From rustic rural paintings to political pop art, Chinese art is unique in its reflection of culture, politics, and society.
In this quick guide to modern Chinese art, we uncover the trends, movements, and controversies that have shaped the art scene over the last 50 years.
After the death of Chairman Mao in 1976, China saw a new movement of dynamic artists who wanted to challenge the status quo.
In the same year as Mao’s death, the first exhibition of Western art was held since WWII. Paintings of rural France by the artist Jules-Bastien Lepage were displayed at Beijing’s National Art Museum and in Shanghai.
This rustic style of painting influenced ‘the father of modern painting’, Wu Guanzhong. His first solo exhibition was shown at the National Art Museum of China in 1979.
Later in the decade saw the emergence of the Stars Art Group, who were self-taught and are known as the first influential avant-garde art group in China.
Their first major show of work was placed without permission in a small park next to the National Art Gallery (now the China Art Gallery). Although the display was removed and protests occurred, they were later given their own exhibition that was attended by 80,000 people.
Between the early and mid-80s, the Chinese government launched an Anti-Spiritual Pollution Campaign that cracked down on Western cultural influences, including on the avant-garde art scene and the Stars Art Group.
After 1985, the campaign ended and The Young Art of Progressive China exhibit triggered the 85’ New Wave movement.
During this New Wave period, more than 75 groups of Chinese artists produced new work heavily influenced by absurdism.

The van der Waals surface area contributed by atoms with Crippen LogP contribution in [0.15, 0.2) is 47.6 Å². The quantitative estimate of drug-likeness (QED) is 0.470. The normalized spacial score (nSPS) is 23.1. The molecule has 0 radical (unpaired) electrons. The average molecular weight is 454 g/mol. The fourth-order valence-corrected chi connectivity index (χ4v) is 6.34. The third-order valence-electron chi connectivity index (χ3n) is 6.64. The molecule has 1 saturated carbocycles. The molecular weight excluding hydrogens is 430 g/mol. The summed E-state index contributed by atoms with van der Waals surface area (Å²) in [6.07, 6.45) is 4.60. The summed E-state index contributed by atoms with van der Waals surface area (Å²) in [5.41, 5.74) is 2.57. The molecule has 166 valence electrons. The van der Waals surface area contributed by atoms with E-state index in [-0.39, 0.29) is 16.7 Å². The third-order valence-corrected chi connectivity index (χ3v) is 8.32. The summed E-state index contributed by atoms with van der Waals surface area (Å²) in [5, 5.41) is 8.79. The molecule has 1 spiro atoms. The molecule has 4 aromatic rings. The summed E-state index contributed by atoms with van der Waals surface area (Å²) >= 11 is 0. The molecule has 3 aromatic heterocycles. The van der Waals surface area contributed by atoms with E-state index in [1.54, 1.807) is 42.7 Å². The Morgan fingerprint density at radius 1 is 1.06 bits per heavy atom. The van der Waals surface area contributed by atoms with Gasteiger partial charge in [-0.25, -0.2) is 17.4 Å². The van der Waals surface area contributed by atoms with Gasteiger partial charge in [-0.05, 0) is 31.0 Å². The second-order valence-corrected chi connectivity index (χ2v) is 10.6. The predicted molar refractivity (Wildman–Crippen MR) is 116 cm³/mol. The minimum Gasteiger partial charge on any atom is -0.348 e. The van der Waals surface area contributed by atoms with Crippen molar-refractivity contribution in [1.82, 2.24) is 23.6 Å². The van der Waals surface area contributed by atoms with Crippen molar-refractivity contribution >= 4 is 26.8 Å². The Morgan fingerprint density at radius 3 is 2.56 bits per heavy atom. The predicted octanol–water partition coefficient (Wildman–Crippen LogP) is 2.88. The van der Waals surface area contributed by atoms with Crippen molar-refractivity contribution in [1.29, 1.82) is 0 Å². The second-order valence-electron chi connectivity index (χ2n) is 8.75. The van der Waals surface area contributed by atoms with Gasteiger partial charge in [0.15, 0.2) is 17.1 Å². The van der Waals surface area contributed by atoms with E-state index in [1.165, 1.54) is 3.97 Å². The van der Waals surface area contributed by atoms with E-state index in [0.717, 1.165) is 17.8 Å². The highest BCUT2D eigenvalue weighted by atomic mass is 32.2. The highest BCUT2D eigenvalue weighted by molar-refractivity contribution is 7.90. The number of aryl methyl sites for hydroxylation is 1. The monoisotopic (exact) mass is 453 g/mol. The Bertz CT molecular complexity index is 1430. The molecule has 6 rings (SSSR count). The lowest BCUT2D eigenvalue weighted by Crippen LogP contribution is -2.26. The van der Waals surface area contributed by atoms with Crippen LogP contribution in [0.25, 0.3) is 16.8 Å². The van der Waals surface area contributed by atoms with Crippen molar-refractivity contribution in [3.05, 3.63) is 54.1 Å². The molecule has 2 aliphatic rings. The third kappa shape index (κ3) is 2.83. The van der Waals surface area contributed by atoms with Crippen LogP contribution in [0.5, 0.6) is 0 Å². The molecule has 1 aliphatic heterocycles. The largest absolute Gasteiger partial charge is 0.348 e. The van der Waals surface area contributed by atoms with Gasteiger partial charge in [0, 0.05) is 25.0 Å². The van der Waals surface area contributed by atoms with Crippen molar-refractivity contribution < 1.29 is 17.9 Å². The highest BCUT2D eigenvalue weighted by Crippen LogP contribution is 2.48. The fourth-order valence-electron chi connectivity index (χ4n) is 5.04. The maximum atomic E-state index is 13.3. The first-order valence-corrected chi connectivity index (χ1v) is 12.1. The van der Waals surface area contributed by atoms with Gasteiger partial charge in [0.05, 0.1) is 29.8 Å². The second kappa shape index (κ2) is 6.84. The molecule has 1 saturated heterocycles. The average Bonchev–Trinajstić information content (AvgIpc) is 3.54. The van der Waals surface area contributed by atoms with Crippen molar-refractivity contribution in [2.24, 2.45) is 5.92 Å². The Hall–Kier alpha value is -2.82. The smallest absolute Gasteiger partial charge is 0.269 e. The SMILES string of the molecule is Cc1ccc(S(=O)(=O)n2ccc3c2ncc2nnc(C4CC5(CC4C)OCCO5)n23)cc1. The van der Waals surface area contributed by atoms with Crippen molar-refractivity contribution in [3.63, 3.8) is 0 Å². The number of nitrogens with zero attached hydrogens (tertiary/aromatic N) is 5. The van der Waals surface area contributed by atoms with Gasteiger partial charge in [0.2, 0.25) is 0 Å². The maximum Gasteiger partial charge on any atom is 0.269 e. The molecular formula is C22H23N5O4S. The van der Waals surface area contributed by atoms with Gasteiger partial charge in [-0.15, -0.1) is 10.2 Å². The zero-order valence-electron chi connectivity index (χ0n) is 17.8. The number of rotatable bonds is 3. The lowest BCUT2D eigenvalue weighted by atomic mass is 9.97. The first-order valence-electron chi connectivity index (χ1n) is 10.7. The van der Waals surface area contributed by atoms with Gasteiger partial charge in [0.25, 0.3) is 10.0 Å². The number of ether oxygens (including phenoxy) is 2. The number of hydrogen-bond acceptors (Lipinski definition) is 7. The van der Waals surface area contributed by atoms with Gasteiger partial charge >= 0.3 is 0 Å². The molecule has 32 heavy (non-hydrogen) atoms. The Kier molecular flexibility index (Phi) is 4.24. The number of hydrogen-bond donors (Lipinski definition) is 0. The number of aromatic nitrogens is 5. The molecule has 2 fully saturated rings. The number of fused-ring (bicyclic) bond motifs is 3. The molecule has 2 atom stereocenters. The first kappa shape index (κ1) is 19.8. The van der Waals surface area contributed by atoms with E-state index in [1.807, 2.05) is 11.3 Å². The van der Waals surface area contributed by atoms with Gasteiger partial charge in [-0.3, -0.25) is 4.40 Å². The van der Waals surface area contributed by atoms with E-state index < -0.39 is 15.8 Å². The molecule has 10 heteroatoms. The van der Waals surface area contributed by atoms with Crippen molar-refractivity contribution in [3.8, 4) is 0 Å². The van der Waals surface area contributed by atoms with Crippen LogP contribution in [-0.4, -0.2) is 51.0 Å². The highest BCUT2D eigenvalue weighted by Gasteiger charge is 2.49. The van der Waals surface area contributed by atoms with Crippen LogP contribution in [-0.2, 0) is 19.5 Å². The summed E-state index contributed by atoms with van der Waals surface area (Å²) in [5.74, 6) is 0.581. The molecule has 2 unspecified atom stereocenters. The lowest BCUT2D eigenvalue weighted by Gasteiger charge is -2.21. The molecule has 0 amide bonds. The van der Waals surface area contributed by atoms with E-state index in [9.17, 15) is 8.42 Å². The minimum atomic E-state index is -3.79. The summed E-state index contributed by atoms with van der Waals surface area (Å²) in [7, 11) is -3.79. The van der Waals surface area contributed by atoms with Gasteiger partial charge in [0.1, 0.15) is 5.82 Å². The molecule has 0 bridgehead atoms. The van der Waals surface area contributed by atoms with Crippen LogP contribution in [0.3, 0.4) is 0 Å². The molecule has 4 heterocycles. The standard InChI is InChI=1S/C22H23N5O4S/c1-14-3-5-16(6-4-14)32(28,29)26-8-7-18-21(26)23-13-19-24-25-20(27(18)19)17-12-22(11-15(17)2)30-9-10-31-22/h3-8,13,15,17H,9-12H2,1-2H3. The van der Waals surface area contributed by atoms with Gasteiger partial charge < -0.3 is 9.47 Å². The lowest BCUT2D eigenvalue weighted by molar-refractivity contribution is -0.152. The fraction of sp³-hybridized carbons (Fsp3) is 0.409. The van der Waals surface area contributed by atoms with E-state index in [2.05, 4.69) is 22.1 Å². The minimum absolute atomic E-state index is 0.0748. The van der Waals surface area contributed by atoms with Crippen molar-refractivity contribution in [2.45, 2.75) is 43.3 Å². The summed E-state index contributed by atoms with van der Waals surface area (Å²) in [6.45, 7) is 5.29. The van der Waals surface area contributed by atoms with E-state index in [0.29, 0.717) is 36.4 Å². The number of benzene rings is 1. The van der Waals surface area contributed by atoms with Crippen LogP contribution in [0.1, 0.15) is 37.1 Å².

In 1988, Xu Bing displayed his first solo exhibition, Book from the Sky. The work features traditional books and scrolls filled with thousands of nonsense Chinese-style characters.
By the start of the 90s, Cynical Realism reached peak popularity. This movement was a reaction against China’s post-1989 politics.
Later, the 90s saw works criticising consumerism. The Mass Consumption exhibit at a MacDonald’s in central Beijing involved rock music, painting and fashion shows but was shut down by authorities before the event even started.
The 2000s saw an explosion in Chinese artists exhibiting work internationally.
Yue Minjun became a critic favourite with his striking self-portraits. Exhibitions in Venice and London helped him shoot to international acclaim.
Continuing China’s influence abroad, 2003’s Well then, China? exhibition in Paris was the first state-sponsored international exhibition of Chinese art.
In 2011 an ink painting by Qi Baishi became the most expensive painting ever sold. Costing $57.2 million, the work beat previous records set by Picasso and Warhol.
What's next for the future of Chinese art?
Recently there has been growing interest in art as new galleries open in cities and towns across the country.
A younger generation of Chinese artists have been exploring and responding to topics like urbanization, climate change, and social media.
Female artists, like Nabuqi and Xinyi Cheng, have also been making their voices heard in the international and Chinese art scene through sculpture and paint.